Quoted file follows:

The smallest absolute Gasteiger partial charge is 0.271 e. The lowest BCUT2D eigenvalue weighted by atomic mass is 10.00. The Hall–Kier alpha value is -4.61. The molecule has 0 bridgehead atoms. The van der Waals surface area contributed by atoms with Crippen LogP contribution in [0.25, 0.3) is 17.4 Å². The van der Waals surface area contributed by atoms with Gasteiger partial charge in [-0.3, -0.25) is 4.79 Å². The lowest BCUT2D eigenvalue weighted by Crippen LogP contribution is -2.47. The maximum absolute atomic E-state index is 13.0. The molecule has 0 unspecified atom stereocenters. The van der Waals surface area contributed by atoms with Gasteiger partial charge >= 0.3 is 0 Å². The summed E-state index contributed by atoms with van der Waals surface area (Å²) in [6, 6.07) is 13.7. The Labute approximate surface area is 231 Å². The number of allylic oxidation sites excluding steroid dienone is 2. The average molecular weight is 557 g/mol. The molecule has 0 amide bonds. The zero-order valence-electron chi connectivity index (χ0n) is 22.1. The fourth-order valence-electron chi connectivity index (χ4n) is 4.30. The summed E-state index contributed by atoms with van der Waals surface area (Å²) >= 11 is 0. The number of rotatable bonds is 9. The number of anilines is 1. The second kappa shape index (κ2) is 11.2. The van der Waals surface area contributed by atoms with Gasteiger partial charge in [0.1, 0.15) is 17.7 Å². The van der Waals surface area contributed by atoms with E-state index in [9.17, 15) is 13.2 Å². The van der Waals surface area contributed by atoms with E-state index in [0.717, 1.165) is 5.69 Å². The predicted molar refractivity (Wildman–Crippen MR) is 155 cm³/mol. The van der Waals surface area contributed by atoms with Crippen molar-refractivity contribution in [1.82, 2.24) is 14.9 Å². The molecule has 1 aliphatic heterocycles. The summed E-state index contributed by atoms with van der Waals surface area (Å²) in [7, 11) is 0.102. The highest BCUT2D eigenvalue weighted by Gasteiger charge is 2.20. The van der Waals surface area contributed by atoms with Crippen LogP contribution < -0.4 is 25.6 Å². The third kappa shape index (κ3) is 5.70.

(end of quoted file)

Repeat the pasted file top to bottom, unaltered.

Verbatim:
The smallest absolute Gasteiger partial charge is 0.271 e. The lowest BCUT2D eigenvalue weighted by atomic mass is 10.00. The Hall–Kier alpha value is -4.61. The molecule has 0 bridgehead atoms. The van der Waals surface area contributed by atoms with Crippen LogP contribution in [0.25, 0.3) is 17.4 Å². The van der Waals surface area contributed by atoms with Gasteiger partial charge in [-0.3, -0.25) is 4.79 Å². The lowest BCUT2D eigenvalue weighted by Crippen LogP contribution is -2.47. The maximum absolute atomic E-state index is 13.0. The molecule has 0 unspecified atom stereocenters. The van der Waals surface area contributed by atoms with Gasteiger partial charge >= 0.3 is 0 Å². The summed E-state index contributed by atoms with van der Waals surface area (Å²) in [6, 6.07) is 13.7. The Labute approximate surface area is 231 Å². The number of allylic oxidation sites excluding steroid dienone is 2. The average molecular weight is 557 g/mol. The molecule has 0 amide bonds. The zero-order valence-electron chi connectivity index (χ0n) is 22.1. The fourth-order valence-electron chi connectivity index (χ4n) is 4.30. The summed E-state index contributed by atoms with van der Waals surface area (Å²) >= 11 is 0. The number of rotatable bonds is 9. The number of anilines is 1. The second kappa shape index (κ2) is 11.2. The van der Waals surface area contributed by atoms with Gasteiger partial charge in [0.1, 0.15) is 17.7 Å². The van der Waals surface area contributed by atoms with E-state index in [9.17, 15) is 13.2 Å². The van der Waals surface area contributed by atoms with E-state index in [0.717, 1.165) is 5.69 Å². The predicted molar refractivity (Wildman–Crippen MR) is 155 cm³/mol. The van der Waals surface area contributed by atoms with Crippen molar-refractivity contribution in [1.82, 2.24) is 14.9 Å². The molecule has 1 aliphatic heterocycles. The summed E-state index contributed by atoms with van der Waals surface area (Å²) in [7, 11) is 0.102. The highest BCUT2D eigenvalue weighted by Gasteiger charge is 2.20. The van der Waals surface area contributed by atoms with Crippen LogP contribution < -0.4 is 25.6 Å². The third kappa shape index (κ3) is 5.70.